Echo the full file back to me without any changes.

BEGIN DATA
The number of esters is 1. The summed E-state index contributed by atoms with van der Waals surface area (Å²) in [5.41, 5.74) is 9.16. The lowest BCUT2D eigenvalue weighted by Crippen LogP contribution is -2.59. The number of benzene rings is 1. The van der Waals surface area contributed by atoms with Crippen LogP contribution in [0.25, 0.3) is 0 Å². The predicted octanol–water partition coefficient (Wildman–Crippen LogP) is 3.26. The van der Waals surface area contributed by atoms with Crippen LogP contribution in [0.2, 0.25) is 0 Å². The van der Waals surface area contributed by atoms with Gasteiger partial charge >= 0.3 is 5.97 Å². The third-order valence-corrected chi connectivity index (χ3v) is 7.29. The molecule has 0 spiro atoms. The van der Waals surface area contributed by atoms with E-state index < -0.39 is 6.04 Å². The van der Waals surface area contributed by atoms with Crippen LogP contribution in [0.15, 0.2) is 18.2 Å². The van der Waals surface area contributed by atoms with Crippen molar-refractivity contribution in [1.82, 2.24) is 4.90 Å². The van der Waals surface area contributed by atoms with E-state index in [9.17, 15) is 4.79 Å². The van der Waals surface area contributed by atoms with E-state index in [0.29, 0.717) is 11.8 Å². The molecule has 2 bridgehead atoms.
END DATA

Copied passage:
The number of esters is 1. The summed E-state index contributed by atoms with van der Waals surface area (Å²) in [5.41, 5.74) is 9.16. The lowest BCUT2D eigenvalue weighted by Crippen LogP contribution is -2.59. The number of benzene rings is 1. The van der Waals surface area contributed by atoms with Crippen LogP contribution in [0.25, 0.3) is 0 Å². The predicted octanol–water partition coefficient (Wildman–Crippen LogP) is 3.26. The van der Waals surface area contributed by atoms with Crippen LogP contribution in [0.2, 0.25) is 0 Å². The van der Waals surface area contributed by atoms with Gasteiger partial charge >= 0.3 is 5.97 Å². The third-order valence-corrected chi connectivity index (χ3v) is 7.29. The molecule has 0 spiro atoms. The van der Waals surface area contributed by atoms with E-state index < -0.39 is 6.04 Å². The van der Waals surface area contributed by atoms with Crippen LogP contribution in [0.15, 0.2) is 18.2 Å². The van der Waals surface area contributed by atoms with Crippen molar-refractivity contribution in [1.82, 2.24) is 4.90 Å². The van der Waals surface area contributed by atoms with E-state index in [9.17, 15) is 4.79 Å². The van der Waals surface area contributed by atoms with E-state index in [0.29, 0.717) is 11.8 Å². The molecule has 2 bridgehead atoms.